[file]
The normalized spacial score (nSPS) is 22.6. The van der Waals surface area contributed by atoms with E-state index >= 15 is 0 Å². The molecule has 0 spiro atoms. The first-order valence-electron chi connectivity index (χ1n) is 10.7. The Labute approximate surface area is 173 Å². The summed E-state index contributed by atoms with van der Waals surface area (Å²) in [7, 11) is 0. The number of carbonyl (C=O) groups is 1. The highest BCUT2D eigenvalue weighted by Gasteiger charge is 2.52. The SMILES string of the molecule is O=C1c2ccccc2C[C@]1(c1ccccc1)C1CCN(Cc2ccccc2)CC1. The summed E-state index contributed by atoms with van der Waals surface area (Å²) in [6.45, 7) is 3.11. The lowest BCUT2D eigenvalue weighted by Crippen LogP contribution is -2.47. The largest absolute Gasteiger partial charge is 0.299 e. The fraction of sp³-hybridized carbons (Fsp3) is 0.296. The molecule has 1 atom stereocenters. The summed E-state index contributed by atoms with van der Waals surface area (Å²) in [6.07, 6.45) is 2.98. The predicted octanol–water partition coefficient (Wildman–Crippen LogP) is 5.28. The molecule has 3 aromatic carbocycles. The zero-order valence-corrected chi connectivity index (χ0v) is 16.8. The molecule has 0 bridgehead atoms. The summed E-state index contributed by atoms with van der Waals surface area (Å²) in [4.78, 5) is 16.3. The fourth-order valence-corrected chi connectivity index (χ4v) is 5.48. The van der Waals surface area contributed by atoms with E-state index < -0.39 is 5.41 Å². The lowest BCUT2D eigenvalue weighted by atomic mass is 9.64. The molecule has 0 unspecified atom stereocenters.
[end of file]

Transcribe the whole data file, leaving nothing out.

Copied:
The normalized spacial score (nSPS) is 22.6. The van der Waals surface area contributed by atoms with E-state index >= 15 is 0 Å². The molecule has 0 spiro atoms. The first-order valence-electron chi connectivity index (χ1n) is 10.7. The Labute approximate surface area is 173 Å². The summed E-state index contributed by atoms with van der Waals surface area (Å²) in [7, 11) is 0. The number of carbonyl (C=O) groups is 1. The highest BCUT2D eigenvalue weighted by Gasteiger charge is 2.52. The SMILES string of the molecule is O=C1c2ccccc2C[C@]1(c1ccccc1)C1CCN(Cc2ccccc2)CC1. The summed E-state index contributed by atoms with van der Waals surface area (Å²) in [6.45, 7) is 3.11. The lowest BCUT2D eigenvalue weighted by Crippen LogP contribution is -2.47. The largest absolute Gasteiger partial charge is 0.299 e. The fraction of sp³-hybridized carbons (Fsp3) is 0.296. The molecule has 1 atom stereocenters. The summed E-state index contributed by atoms with van der Waals surface area (Å²) in [6.07, 6.45) is 2.98. The predicted octanol–water partition coefficient (Wildman–Crippen LogP) is 5.28. The molecule has 3 aromatic carbocycles. The zero-order valence-corrected chi connectivity index (χ0v) is 16.8. The molecule has 0 bridgehead atoms. The summed E-state index contributed by atoms with van der Waals surface area (Å²) in [4.78, 5) is 16.3. The fourth-order valence-corrected chi connectivity index (χ4v) is 5.48. The van der Waals surface area contributed by atoms with E-state index < -0.39 is 5.41 Å². The lowest BCUT2D eigenvalue weighted by atomic mass is 9.64. The molecule has 0 unspecified atom stereocenters.